Finding her way out

by EMILY A. SHOWGREN

It seemed fun and exciting. Meeting someone online, chatting for some time, greeting him when he traveled from Utah to Australia for a visit. This woman had fallen in love.

Harmony, who asked that her full name not be used for safety and legal reasons, was 36 at the time. She had two daughters, ages 6 and 9. The small family moved from Australia to Utah where she and her fiancé were soon married.

But the fun and excitement quickly vanished. Harmony was about to find out what kind of man he really was.

“He was a master of manipulation,” she said. “He conditioned me and then reinforced it throughout the marriage.”

Harmony and her husband were married for just over two years. During that time, he belittled her and ignored her daughters.

“He never physically hit them but he played mind games and ignored them. When I wasn’t there, he wouldn’t feed them or pay any attention to them,” she said.

He mostly abused Harmony emotionally and psychologically but that all changed in February 2007.

“He grabbed her arm and threw her on the bed and then began to hit her on the left side of her head,” said Marlene Gonzalez, Harmony’s attorney from the Multi-Cultural Legal Center. “He continued to hit her until she saw a bright light and became dizzy.”

Harmony and her daughters were eventually able to escape the room where he was holding them and went to a trusted neighbor. She called police and they started investigating. Julie Johansen, a Murray City Crime Victim Advocate, was called to the scene shortly after and began speaking with Harmony.

“I spoke with her and gave her information on where she could go to get help for domestic violence,” Johansen said. “I also went through the signs with her and showed her that it was definitely abuse. I told her that he would come back and try to apologize and make things better.”

After the attack, Harmony’s husband overdosed on medications he used for his bipolar disorder and post traumatic stress disorder. He was admitted to the psychiatric ward after the overdose and was there for a couple days.

During that time, Harmony went to the Legal Aid Society of Salt Lake (LAS) and obtained a protective order. He was served and told to stay away from Harmony and her daughters.

“After he received the protective order, he called me 17 to 20 times. I had to unplug all the phones in the house,” Harmony said.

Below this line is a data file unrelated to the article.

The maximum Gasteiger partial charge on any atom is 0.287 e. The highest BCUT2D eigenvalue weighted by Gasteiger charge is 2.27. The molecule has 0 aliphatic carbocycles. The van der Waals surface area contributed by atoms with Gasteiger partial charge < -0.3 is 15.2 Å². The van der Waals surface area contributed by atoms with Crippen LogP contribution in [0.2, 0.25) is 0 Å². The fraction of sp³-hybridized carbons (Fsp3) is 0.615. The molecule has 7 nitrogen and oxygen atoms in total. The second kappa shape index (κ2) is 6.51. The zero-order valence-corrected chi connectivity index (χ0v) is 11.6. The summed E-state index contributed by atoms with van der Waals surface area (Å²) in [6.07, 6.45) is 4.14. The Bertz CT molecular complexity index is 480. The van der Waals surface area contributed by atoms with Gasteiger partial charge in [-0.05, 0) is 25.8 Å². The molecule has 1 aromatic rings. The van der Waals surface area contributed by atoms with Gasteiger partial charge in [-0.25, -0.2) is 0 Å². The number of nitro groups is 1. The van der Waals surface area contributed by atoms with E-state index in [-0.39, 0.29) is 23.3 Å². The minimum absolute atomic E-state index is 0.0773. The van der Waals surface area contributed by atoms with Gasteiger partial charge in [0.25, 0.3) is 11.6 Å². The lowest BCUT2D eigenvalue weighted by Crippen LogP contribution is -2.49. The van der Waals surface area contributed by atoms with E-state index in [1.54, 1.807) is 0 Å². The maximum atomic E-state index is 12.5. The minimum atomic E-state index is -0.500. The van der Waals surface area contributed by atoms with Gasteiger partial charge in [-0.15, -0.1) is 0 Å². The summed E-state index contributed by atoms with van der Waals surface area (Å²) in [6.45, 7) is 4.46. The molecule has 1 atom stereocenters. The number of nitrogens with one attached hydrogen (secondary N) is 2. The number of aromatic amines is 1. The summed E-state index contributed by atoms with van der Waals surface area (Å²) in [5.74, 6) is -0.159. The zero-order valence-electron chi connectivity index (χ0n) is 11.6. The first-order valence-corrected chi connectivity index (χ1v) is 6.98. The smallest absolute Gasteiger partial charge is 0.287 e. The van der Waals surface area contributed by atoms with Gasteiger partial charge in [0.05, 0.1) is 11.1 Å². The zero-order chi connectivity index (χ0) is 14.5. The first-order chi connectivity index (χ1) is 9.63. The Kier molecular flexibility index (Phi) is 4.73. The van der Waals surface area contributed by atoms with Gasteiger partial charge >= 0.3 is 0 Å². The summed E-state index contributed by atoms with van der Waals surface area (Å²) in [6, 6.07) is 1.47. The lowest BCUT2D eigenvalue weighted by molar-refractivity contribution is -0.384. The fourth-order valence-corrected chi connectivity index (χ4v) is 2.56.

He didn’t stop there. A couple days after the incident, Harmony was on the phone with the police when she heard someone at the door. She could see him through the window above the door; he was holding flowers and ready to apologize, just as Johansen had predicted.

“I told the police that he was at the door. They told me to not open the door and they were on the way. He went around the back but since he’s a bigger guy, he couldn’t get his arm through the gate,” she said.

He left but returned to remove the price tag from the flowers he left behind. By that time the police showed up and took him to jail. After a couple weeks, he violated the protection order yet again and was back in jail.

Harmony went to LAS to obtain a divorce. She obtained her protective order there but when she went for the divorce, she overestimated her income and was not able to receive help. Her friend helped her and took her down to the 3rd District courthouse in West Jordan, Utah, where Harmony was able to file for divorce online. She continued to help her estranged husband, though.

“Harmony had been going to counseling with her LDS bishop,” said Marlene Gonzalez, Harmony’s attorney. “Her bishop asked if she needed help finding a new home. All she wanted was for him to help her estranged husband find a place to stay after the divorce. She didn’t have any family here. She used the people who had become family to help him. She was very unselfish.”

Two weeks after the divorce, Harmony’s ex-husband was married for the third time. Harmony had been his second wife. The harassment didn’t stop after he remarried. Not only did he start sending harassing e-mails to Harmony, so did his wife. The police couldn’t do anything about her e-mails because there wasn’t proof he had told her to send those.

After 18 months Harmony had not heard from her ex-husband or his new wife. She says she is working as a business systems analyst and her daughters, now 13 and 10, are doing well.

“Harmony is an amazing woman. Statistics show that it usually takes eight or 10 times of being abused before someone gets out. She got out the first time,” Johansen said.